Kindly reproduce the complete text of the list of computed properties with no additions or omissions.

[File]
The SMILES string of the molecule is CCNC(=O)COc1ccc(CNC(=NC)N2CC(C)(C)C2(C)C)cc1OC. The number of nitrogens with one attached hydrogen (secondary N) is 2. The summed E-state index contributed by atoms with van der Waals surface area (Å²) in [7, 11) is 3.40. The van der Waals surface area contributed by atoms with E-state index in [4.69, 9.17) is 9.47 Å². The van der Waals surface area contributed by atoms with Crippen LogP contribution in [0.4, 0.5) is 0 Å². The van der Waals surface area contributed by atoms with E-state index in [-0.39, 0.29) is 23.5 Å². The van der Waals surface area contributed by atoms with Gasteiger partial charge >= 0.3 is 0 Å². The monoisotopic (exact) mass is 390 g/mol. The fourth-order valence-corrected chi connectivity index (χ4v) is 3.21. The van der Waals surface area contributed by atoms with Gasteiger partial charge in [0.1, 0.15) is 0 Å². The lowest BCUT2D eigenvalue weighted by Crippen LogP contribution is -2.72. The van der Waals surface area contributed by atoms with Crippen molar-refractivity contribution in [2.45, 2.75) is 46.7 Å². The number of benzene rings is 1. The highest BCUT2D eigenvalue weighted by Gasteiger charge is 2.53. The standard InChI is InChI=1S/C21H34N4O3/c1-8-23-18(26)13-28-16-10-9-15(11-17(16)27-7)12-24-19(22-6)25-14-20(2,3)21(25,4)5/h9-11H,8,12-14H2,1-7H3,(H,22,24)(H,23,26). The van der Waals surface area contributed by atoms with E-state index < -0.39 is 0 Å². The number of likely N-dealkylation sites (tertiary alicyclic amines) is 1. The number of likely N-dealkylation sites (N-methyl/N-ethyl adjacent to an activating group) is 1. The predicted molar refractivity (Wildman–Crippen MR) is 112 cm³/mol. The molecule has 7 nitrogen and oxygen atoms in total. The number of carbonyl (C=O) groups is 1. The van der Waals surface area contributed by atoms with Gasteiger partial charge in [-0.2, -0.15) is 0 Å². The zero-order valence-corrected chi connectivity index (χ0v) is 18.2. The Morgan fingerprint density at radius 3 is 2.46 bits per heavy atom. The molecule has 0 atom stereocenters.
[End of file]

The SMILES string of the molecule is CCNC(=O)COc1ccc(CNC(=NC)N2CC(C)(C)C2(C)C)cc1OC. The number of nitrogens with one attached hydrogen (secondary N) is 2. The summed E-state index contributed by atoms with van der Waals surface area (Å²) in [7, 11) is 3.40. The van der Waals surface area contributed by atoms with E-state index in [4.69, 9.17) is 9.47 Å². The van der Waals surface area contributed by atoms with Crippen LogP contribution in [0.4, 0.5) is 0 Å². The van der Waals surface area contributed by atoms with E-state index in [-0.39, 0.29) is 23.5 Å². The van der Waals surface area contributed by atoms with Gasteiger partial charge >= 0.3 is 0 Å². The monoisotopic (exact) mass is 390 g/mol. The fourth-order valence-corrected chi connectivity index (χ4v) is 3.21. The van der Waals surface area contributed by atoms with Gasteiger partial charge in [0.1, 0.15) is 0 Å². The lowest BCUT2D eigenvalue weighted by Crippen LogP contribution is -2.72. The van der Waals surface area contributed by atoms with Crippen molar-refractivity contribution in [2.45, 2.75) is 46.7 Å². The number of benzene rings is 1. The highest BCUT2D eigenvalue weighted by Gasteiger charge is 2.53. The standard InChI is InChI=1S/C21H34N4O3/c1-8-23-18(26)13-28-16-10-9-15(11-17(16)27-7)12-24-19(22-6)25-14-20(2,3)21(25,4)5/h9-11H,8,12-14H2,1-7H3,(H,22,24)(H,23,26). The van der Waals surface area contributed by atoms with E-state index < -0.39 is 0 Å². The number of likely N-dealkylation sites (tertiary alicyclic amines) is 1. The number of likely N-dealkylation sites (N-methyl/N-ethyl adjacent to an activating group) is 1. The predicted molar refractivity (Wildman–Crippen MR) is 112 cm³/mol. The molecule has 7 nitrogen and oxygen atoms in total. The number of carbonyl (C=O) groups is 1. The van der Waals surface area contributed by atoms with Gasteiger partial charge in [-0.2, -0.15) is 0 Å². The zero-order valence-corrected chi connectivity index (χ0v) is 18.2. The Morgan fingerprint density at radius 3 is 2.46 bits per heavy atom. The molecule has 0 atom stereocenters.